Figure 1. Change in carbon stock for the Chequamegon-Nicolet National Forest, 1901-2006, modeled using InTEC.

Figure 1. Change in carbon stock for the Chequamegon-Nicolet National Forest, 1901-2006, modeled using InTEC.

InTEC – the Integrated Terrestrial Ecosystem Model -- is an ecosystem process model that can currently downscale “national wall-to-wall” carbon assessment products into outputs that can be used for reporting at the National Forest scale for forests in the continental U.S. The model uses 1-km2 remote sensing data, FIA data (field-based) and climate, site productivity, and past disturbance data to assess historical trends in carbon stocks and how they are affected by land management, climate variability, and disturbance factors.  A unique feature of InTEC is estimation of long-term change in soil carbon stocks using the well-known Century model.  Work underway will develop a high-resolution version of InTEC to run specifically within the boundaries of each National Forests, which will “tune” the results to each Forest’s conditions.  By providing a clearer picture of the factors that have impacted past trends in carbon flow, InTEC will provide a better context for future decision-making by managers.  InTEC has been peer-reviewed and published, and coarse-resolution results are currently available.  The high-resolution version of the model will be developed during FY 2013.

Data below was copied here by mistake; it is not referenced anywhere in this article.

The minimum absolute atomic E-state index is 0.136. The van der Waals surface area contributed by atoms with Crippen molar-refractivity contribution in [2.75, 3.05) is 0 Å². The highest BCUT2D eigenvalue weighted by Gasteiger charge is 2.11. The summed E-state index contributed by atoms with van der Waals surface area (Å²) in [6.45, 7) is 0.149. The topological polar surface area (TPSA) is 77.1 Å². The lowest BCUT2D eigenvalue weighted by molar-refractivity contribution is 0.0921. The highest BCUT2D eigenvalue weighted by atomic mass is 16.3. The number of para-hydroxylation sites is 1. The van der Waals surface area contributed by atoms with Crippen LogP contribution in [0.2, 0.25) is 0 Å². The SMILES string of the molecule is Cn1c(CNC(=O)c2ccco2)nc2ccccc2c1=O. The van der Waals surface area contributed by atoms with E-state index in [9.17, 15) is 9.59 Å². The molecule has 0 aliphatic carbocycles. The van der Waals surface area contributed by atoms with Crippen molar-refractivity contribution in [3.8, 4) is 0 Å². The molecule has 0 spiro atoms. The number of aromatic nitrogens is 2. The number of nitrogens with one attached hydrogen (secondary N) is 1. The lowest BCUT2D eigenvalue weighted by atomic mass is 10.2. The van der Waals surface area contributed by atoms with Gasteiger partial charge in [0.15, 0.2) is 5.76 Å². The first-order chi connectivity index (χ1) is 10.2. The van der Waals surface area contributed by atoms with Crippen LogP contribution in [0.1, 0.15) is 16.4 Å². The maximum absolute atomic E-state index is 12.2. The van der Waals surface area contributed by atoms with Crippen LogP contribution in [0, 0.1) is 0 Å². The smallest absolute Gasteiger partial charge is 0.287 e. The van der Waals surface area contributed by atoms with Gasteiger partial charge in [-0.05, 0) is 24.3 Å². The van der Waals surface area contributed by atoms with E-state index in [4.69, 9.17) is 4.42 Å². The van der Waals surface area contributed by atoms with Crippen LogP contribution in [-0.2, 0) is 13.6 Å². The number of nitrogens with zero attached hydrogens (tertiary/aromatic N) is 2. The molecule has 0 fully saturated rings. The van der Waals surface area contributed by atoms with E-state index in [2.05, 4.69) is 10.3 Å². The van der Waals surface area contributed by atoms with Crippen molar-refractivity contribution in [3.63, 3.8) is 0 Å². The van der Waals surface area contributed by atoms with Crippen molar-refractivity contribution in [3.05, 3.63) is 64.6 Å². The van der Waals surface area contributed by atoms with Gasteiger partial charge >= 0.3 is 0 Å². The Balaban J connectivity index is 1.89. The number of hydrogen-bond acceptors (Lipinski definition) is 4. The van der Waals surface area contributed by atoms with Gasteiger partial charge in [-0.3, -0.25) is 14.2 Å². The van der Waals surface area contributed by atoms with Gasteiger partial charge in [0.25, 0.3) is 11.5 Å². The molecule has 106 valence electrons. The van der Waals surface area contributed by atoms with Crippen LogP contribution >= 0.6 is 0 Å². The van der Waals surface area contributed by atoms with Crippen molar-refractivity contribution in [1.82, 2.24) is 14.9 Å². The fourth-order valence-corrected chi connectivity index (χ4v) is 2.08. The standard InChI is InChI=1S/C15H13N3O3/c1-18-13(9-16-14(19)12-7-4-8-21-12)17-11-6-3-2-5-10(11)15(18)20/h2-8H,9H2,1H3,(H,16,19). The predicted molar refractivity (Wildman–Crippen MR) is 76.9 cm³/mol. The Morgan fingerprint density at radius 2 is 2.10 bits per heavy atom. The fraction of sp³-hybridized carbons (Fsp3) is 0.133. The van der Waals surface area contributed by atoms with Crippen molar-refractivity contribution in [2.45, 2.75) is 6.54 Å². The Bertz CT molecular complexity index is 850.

ForCaMF comparisons of combustion emissions related to fire(box and plots) and carbon export due to harvest (dashed line) in Ravalli County, MT, 1985-2005

ForCaMF – the Forest Carbon Management Framework – uses high-resolution (30m) satellite maps of forest structure and disturbance over the past 30 years, and combines this information with forest carbon dynamics built into the Forest Vegetation Simulator (FVS) to identify carbon flows related to management and natural disturbance.  Maps of vegetation conditions and disturbance are constrained as closely as possible by FIA inventory data and NFS activities records.  ForCaMF will facilitate Forest- -level carbon assessments, and will also eventually provide a “gaming interface” so managers can compare carbon storage effects of alternative  disturbance and management scenarios of interest.  Ultimately, ForCaMF will allow managers to answer questions like: